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Play Like Your Heroes: Blues Volume TwoPlay Like Your Heroes: Blues Volume Two

Play Like Your Heroes: Blues Volume Two

Play Like Your Heroes: Blues Volume 2

Play Like Your Blues Heroes, Volume 2. Some of the finest blues features from Guitar Techniques magazine, all packed into a fantastic walleted issue. You get all this and more: play the Blues Shuffle feel (made famous by T-Bone Walker, Freddie King and Clapton); Power Trio ideas - Hendrix, Stevie Ray Vaughan, etc; Acoustic blues and Electric blues (four ability levels each); and seven individual style studies (Clapton, Peter Green, Michael Bloomfield, Otis Rush, Buddy Guy, Hubert Sumlin, Gary Moore); rounding off with 25 amazing licks that every blues-rock player needs to know!

Country:
United Kingdom
Language:
English
Publisher:
Future Publishing Ltd
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IN THIS ISSUE

3 min.
welcome

Thanks for picking up a copy of our second Play Like Your Blues Heroes from the team at Guitar Techniques. As with Blues Heroes 1, we’ve trawled the GT archives for some of the best blues-based lessons from our exceptional roster of tutors and players. There’s so much great stuff here that it could literally keep you busy for months. We’ve tried to ensure a perfect balance of lessons, so you’ll find all this in the ensuing pages: a full feature on the shuffle rhythm beloved of bluesmen like T-Bone Walker, SR V, Freddie King and Clapton; a mega article showing how to sound big in a power-trio context; a pair of four-level lessons on acoustic and electric blues; seven in-depth style studies, and 25 classic blues licks everyone should know. Add…

3 min.
tab user guide

Relating tab to your fretboard HAND LABELLING Here are the abbreviations used for each finger: Fretting hand: 1, 2, 3, 4, (T) Picking hand: p (thumb), i (first finger), m (second), a (third), c (fourth). A Major scale SCALE EXAMPLE The diagram shows the fretting-hand fingering for the A Major scale (root notes in black). The photo shows part of the scale being played on the fourth string with first, third and fourth fingers. NUT & FRETBOARD The fretbox diagram above represents the fretboard exactly, as seen in the accompanying photo. This is for ease of visualising a fretboard scale or chord quickly. READ THE MUSIC Each tutorial features music notation and guitar tablature (Tab). MUSIC NOTATION The five horizontal lines show note pitches and rhythms and are divided by vertical bar lines. CHORD EXAMPLE The diagram represents the G chord in…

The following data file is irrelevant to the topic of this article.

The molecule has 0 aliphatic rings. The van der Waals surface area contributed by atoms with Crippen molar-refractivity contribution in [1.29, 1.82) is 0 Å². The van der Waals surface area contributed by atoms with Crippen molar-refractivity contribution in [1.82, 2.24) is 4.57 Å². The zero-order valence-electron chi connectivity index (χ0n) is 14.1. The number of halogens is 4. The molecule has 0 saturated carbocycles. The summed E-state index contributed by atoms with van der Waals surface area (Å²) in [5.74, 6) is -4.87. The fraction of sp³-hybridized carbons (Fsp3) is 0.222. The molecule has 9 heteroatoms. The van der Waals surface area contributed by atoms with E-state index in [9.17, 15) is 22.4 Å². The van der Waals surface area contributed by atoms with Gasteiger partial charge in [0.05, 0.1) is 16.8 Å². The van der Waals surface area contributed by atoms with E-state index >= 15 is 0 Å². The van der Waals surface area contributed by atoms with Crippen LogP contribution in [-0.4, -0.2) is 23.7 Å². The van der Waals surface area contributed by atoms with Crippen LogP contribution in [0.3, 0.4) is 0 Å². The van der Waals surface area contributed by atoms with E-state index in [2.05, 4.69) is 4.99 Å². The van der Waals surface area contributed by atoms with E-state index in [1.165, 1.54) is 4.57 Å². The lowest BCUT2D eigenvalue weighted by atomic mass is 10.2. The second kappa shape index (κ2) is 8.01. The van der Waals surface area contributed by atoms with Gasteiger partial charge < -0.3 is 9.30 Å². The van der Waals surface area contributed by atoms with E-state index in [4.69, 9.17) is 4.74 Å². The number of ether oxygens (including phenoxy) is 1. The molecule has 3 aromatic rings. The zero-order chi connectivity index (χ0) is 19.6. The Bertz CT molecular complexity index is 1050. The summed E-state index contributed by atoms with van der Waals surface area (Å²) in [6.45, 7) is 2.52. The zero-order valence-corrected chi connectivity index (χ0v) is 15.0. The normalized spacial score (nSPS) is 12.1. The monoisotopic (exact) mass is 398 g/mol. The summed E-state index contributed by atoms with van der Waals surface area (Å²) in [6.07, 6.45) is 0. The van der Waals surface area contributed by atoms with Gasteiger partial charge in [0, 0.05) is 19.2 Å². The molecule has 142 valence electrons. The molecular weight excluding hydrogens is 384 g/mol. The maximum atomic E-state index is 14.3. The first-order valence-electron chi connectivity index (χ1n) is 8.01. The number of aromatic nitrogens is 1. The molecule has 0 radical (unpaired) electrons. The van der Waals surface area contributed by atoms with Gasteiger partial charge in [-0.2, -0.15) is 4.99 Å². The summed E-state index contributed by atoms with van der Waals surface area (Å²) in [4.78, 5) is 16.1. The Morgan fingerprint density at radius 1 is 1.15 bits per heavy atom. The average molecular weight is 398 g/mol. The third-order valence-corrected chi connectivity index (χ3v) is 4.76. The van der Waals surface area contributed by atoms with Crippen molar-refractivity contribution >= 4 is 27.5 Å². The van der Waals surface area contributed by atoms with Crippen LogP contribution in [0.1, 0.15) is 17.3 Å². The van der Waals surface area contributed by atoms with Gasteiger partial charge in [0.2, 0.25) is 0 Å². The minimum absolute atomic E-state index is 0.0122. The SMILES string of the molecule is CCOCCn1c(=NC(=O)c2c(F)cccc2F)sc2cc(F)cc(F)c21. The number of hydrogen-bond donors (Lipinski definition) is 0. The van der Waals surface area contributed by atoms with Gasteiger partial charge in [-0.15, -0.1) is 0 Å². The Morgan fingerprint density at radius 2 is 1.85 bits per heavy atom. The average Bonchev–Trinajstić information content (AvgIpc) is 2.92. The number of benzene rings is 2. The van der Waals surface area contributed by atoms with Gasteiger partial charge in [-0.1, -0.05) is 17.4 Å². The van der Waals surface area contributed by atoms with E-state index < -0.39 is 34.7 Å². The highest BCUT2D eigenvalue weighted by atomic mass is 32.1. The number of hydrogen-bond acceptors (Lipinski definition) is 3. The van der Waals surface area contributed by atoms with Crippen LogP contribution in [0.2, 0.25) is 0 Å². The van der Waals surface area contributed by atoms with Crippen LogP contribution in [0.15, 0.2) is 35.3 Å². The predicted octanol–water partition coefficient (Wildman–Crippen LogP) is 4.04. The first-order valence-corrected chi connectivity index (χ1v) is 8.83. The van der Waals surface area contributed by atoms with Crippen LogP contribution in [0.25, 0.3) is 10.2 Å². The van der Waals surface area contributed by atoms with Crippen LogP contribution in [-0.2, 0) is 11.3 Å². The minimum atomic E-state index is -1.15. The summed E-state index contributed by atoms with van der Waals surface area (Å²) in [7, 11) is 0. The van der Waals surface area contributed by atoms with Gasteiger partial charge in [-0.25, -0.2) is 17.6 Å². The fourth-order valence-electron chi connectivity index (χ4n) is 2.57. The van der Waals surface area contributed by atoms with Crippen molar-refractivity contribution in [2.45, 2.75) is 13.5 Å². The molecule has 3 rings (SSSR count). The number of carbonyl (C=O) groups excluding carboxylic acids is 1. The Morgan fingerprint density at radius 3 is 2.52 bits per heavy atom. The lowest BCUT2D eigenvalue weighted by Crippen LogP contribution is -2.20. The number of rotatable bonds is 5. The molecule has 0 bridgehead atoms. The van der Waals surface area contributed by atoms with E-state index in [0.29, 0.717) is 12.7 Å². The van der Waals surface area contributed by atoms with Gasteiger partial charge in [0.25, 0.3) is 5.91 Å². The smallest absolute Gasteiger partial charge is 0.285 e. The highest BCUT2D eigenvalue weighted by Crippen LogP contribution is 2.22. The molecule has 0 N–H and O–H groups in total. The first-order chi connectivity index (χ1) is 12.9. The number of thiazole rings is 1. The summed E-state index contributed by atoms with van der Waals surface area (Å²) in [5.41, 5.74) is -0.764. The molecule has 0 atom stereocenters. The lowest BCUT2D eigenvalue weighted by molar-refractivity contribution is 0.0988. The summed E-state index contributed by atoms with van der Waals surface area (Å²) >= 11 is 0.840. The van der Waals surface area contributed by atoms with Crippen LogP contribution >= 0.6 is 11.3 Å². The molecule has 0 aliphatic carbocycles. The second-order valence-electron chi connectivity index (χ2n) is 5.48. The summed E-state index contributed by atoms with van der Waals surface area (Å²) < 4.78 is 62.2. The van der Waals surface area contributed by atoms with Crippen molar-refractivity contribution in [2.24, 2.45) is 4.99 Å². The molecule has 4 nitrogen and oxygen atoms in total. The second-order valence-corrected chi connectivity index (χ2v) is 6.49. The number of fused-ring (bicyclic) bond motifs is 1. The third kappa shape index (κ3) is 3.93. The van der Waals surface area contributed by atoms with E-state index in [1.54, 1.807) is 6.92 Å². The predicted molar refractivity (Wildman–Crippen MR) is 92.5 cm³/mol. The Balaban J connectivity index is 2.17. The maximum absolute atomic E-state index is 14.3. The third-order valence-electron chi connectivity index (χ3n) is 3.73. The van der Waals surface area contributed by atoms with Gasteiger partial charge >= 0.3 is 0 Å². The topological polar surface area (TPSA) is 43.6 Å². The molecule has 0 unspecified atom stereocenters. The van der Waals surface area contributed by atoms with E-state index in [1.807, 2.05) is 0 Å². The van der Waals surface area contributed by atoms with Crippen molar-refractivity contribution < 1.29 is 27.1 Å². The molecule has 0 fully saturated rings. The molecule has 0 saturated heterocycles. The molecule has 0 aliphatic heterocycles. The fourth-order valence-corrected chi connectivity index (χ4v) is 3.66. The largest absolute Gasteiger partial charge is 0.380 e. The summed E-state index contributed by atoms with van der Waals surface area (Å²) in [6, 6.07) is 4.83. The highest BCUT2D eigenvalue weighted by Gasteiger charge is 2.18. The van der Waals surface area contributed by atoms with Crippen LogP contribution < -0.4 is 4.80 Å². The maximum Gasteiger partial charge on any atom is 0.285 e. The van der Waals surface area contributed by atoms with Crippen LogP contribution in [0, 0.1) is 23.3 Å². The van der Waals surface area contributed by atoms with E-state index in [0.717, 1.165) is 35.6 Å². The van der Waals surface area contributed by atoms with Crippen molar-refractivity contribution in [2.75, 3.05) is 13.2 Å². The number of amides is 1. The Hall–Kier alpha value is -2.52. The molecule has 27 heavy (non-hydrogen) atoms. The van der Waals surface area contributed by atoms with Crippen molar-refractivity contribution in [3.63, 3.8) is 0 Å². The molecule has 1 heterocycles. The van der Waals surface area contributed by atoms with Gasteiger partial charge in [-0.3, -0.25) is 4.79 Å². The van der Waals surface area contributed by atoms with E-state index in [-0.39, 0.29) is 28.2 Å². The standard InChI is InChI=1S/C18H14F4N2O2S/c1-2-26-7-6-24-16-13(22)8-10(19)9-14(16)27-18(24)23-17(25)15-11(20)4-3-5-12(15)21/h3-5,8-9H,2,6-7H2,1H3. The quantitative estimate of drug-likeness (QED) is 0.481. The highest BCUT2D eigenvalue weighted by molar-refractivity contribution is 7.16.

3 min.
9 bluesy scales... ...you’ll want to know!

Make sure you learn all five shapes of each scale. This unlocks the neck and lets you see it as a single entity, allowing you to connect notes and phrases at will. This makes you sound fluent, leading to longer, flowing solos; it also stops you getting stuck in ruts. A good idea is to practise up one shape then down another. 1 MINOR PENTATONIC SCALE The Minor Pentatonic scale’s five notes have shaped blues, rock and beyond. It sounds great and is easy to use, but many players curse the fact that their fingers fall into the same place every time they play. So learn all the shapes and aim to come up with a new lick each time you play them. This scale is perfect for soloing over a Minor…

3 min.
35 blues chords... ...you’ll want to know!

Rhythm is what guitarists spend much more time doing than wigging out on solos. So being a decent chord player is vital. Get familiar with the five ‘essential’ shapes for Major 7th, Minor 7th and Dominant 7th chords, and then try some of the ‘useful’ shapes to get a bit more colour into your rhythm work. Roman numerals are often used to describe chords. This is because you can build a chord from each note in a scale, and the numerals refer to the interval from which the chord is built. In a blues in the key of A, the ‘home’ chord of A is the 1 chord (I in Roman numerals); the chord of D is the 4 chord (IV) as it’s built on the fourth note in the A…

8 min.
the blues shuffle

T he ‘shuffle’ or ‘swing’ beat is a fascinating musical device that completely transforms the feel of a piece of music. Instead of a regular, even 1-2-3-4, the shuffle has an asymmetric pulse, alternating longer and shorter notes. Try playing only the first and third notes of a triplet (1-2-3) pattern, and you’re playing a shuffle or ‘swing’ rhythm, as heard in many a 12-bar blues jam – but there’s much more to the shuffle than that. “In the beginning, there was noise. Noise begat rhythm and rhythm begat everything else” Mickey Hart (Grateful Dead) Some of the earliest recorded examples of shuffle can be heard in the ragtime piano music of the very late 19th and early 20th century, in which the left hand plays a ‘straight’ bass pattern against a…

8 min.
blues-rock power!

In this feature we aim to showcase a variety of techniques and concepts to help the guitar to fill out the sound and function with just the bass and drums as a backing. The blues-rock power trio format really took shape in the late 1960s with three-piece bands like Cream and The Jimi Hendrix Experience fusing blues and rock with loud amplification. Many other notable guitar players have been inspired by these late-60s innovations, and our 10 notated examples showcase a raft of them with a view to you incorporating them into your own trick bag. “Major and Minor Pentatonic scales can be mixed and matched and seasoned blues-rock improvisers like Eric Clapton have mastered the knack of changing between the two at the right time” To give you a chance to…